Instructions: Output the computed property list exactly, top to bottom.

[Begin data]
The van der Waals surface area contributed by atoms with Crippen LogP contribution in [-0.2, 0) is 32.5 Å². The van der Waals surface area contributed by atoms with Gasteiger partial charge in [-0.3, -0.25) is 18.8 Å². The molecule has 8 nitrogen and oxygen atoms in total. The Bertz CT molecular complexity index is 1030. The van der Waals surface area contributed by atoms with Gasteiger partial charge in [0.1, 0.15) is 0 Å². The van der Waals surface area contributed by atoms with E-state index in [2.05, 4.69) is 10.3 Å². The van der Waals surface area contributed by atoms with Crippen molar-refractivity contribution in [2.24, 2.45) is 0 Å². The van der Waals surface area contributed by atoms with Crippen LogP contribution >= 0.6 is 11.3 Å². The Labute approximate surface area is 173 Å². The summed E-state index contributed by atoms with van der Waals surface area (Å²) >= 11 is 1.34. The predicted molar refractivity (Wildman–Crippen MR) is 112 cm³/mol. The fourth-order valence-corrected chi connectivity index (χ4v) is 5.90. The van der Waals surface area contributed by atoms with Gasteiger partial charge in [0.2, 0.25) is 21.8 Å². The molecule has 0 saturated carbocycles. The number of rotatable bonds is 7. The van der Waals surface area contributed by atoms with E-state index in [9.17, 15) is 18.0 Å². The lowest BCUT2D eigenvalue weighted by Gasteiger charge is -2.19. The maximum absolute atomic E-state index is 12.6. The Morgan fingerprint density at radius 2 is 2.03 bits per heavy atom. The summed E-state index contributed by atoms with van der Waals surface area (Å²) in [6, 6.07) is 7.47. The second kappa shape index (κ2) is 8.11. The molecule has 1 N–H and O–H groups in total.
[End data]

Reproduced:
The van der Waals surface area contributed by atoms with Crippen LogP contribution in [-0.2, 0) is 32.5 Å². The van der Waals surface area contributed by atoms with Gasteiger partial charge in [-0.3, -0.25) is 18.8 Å². The molecule has 8 nitrogen and oxygen atoms in total. The Bertz CT molecular complexity index is 1030. The van der Waals surface area contributed by atoms with Gasteiger partial charge in [0.1, 0.15) is 0 Å². The van der Waals surface area contributed by atoms with E-state index in [2.05, 4.69) is 10.3 Å². The van der Waals surface area contributed by atoms with Crippen molar-refractivity contribution in [2.24, 2.45) is 0 Å². The van der Waals surface area contributed by atoms with Crippen LogP contribution >= 0.6 is 11.3 Å². The Labute approximate surface area is 173 Å². The summed E-state index contributed by atoms with van der Waals surface area (Å²) >= 11 is 1.34. The predicted molar refractivity (Wildman–Crippen MR) is 112 cm³/mol. The fourth-order valence-corrected chi connectivity index (χ4v) is 5.90. The van der Waals surface area contributed by atoms with Gasteiger partial charge in [0.2, 0.25) is 21.8 Å². The molecule has 0 saturated carbocycles. The number of rotatable bonds is 7. The van der Waals surface area contributed by atoms with E-state index in [9.17, 15) is 18.0 Å². The lowest BCUT2D eigenvalue weighted by Gasteiger charge is -2.19. The maximum absolute atomic E-state index is 12.6. The Morgan fingerprint density at radius 2 is 2.03 bits per heavy atom. The summed E-state index contributed by atoms with van der Waals surface area (Å²) in [6, 6.07) is 7.47. The second kappa shape index (κ2) is 8.11. The molecule has 1 N–H and O–H groups in total.